After a rooftop brunch at Prima on Sunday, we decided on a whim to hit the highway and headed out to Cozumel’s San Gervasio ruins. The island interior is a parched, windless stretch of roadway, lined with fraying buildings resting against jungle, and a rest stop that was actually called the “Pee Pee Station.”
San Gervasio on Sunday is free to Mexicans; but for us gringas, entry was around $3. It’s a long drive from the highway turn-off to the actual ruins. The dirt road is decorated with beautiful stone monuments and a border of rock formations, purportedly created by the aluxes (pronounced “ah-loosh-es”). Aluxes are mythical Mayan dwarfs who emerge at night from hiding to conduct their business and play tricks on humans. But they can also bring protection, if you bring them offerings; or they can bring harm, disease, and dead crops.
Once inside San Gervasio, we saw only a few other tourists — the site was very quiet. But not for long.
“The gods are mad at you,” Oscar told me, as the mosquitoes closed in.
I swatted and danced around, shaking the critters off. “You must pay in blood,” he said.
Were the aluxes out to get me? All my life I’ve been a mosquito magnet, but this was more than I could handle. This was revenge, I knew, because no one else was being attacked. A bite here and there, sure. But my arms and legs were so covered with mosquitoes that I couldn’t even walk, I was too busy swatting them away.
We made our way through the buildings, and I tried to keep my cool. We spotted several prehistoric iguanas bathing in the sun. Teams of butterflies — mariposas — and birds flitted around us from all directions. Beacons of hope, it seemed, but no: I itched and I writhed; I writhed and I itched. I was still under siege; we had to leave.
Nothing a refreshing pit-stop at the cantina can’t cure. We had tacos dorado, stuffed with chicken; ceviche; sopa de camaron; and alitas — chicken wings! We also sampled fried lionfish, which are hunted by scuba divers seeking to protect the reef from the poisonous and ravenous nonnative fish that has migrated to the island in recent years. There’s not a lot of meat to the lionfish, but they’re salty and delicious.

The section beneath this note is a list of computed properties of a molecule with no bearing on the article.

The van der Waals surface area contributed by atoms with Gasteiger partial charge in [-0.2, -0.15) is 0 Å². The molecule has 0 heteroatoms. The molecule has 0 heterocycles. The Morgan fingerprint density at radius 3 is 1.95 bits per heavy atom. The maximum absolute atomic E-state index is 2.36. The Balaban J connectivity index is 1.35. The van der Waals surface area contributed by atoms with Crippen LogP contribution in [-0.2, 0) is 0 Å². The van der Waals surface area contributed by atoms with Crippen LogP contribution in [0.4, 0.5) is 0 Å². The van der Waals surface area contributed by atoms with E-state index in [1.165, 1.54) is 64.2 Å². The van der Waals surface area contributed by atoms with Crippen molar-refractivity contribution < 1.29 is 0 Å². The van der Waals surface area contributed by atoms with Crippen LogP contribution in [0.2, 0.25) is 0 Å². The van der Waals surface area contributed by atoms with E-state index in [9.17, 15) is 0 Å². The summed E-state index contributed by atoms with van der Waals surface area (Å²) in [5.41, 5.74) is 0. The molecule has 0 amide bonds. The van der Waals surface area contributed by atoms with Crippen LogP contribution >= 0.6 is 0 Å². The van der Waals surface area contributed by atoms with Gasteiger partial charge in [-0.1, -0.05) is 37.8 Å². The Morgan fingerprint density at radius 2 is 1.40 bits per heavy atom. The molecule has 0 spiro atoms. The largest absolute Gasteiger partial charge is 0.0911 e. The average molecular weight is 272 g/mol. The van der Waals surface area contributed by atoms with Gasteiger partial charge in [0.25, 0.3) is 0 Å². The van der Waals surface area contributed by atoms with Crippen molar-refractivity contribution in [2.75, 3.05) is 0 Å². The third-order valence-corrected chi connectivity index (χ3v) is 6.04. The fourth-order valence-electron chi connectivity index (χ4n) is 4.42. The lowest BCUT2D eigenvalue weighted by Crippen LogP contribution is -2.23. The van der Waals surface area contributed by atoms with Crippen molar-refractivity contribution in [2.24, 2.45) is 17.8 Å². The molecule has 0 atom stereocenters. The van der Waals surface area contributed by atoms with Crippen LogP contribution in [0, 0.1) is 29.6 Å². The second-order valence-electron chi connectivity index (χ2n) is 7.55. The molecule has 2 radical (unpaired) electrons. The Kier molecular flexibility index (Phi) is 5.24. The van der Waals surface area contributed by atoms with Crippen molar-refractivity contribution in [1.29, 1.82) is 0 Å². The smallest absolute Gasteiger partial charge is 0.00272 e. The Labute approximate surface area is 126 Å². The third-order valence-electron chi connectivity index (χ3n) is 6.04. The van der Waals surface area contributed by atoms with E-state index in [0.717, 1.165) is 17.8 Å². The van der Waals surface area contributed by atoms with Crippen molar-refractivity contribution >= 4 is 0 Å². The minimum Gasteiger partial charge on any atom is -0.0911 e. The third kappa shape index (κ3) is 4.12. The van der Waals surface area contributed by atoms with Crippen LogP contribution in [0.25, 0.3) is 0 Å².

It’s an unassuming place, outfitted with a little screened door, draped with lace curtain. A wooden sign reading abierto. But inside, the light filters through palms overhead and long-tailed lizards eye you behind fuchsia flowers. Il Giardino, it’s called, a cocina economica just down the road from where I’m living in Cozumel.
Cocinas economicas are household restaurants dotted all over Mexico. They’re cheap, comfortable, and popular because they serve up solid, from the soul, food. Maria both lives in and owns Il Giardino and offers nontraditional fare in the realm of jerk chicken and even pasta. A bit wore out on fish, I had a hankering for the jerk chicken, rice, and potato salad; Stacy ordered a spicy shrimp pasta. Both were lovely. We had bread and chimichurri sauce before the meal, and all this, and two Coca Colas, was $200 pesos. Can’t beat that.
This is going to be one of my mainstays.
While dining locally, one never knows who they’ll meet. In this case, Nilo, an ex-Olympian sailor.
Stacy and I trekked last night to Las Tortugas, and within minutes Nilo was at our table, proposing marriage and telling us his life story. He participated in two Olympic games for sailing, and has traveled around the world. He even lived on Long Island, and likes to poke fun at people from New Jersey. Don’t we all?
It turns out, Nilo lives across the street from me. He has a boat, naturally, and maybe we’ll sail with him. Maybe.
Stacy and I ordered red snapper. Many Mexicans believe that Americans can’t handle their chiles, so when I ask for hot sauce, they chuckle, then watch me add it to my food and take a bite. “Too spicy? Too spicy?” the waiter asked me.
Just right, I told him. “I can handle my chile,” I boasted.
He disappeared briefly, and returned carrying a habanero pepper on a small plate. It was a challenge.
The waitstaff gathered around, laughing, waiting to see the American girl choke. But I didn’t. I ate the pepper, raw.
Once I was crowned Queen of Las Tortugas, Nilo regaled us with stories of seeing the Rolling Stones live in Winnipeg in 1984. We sang a drunken “Ruby Tuesday” and it couldn’t have been more perfect.
“I can’t believe you ate the chile,” Nilo told me afterward. “You know what chile is another word for here?”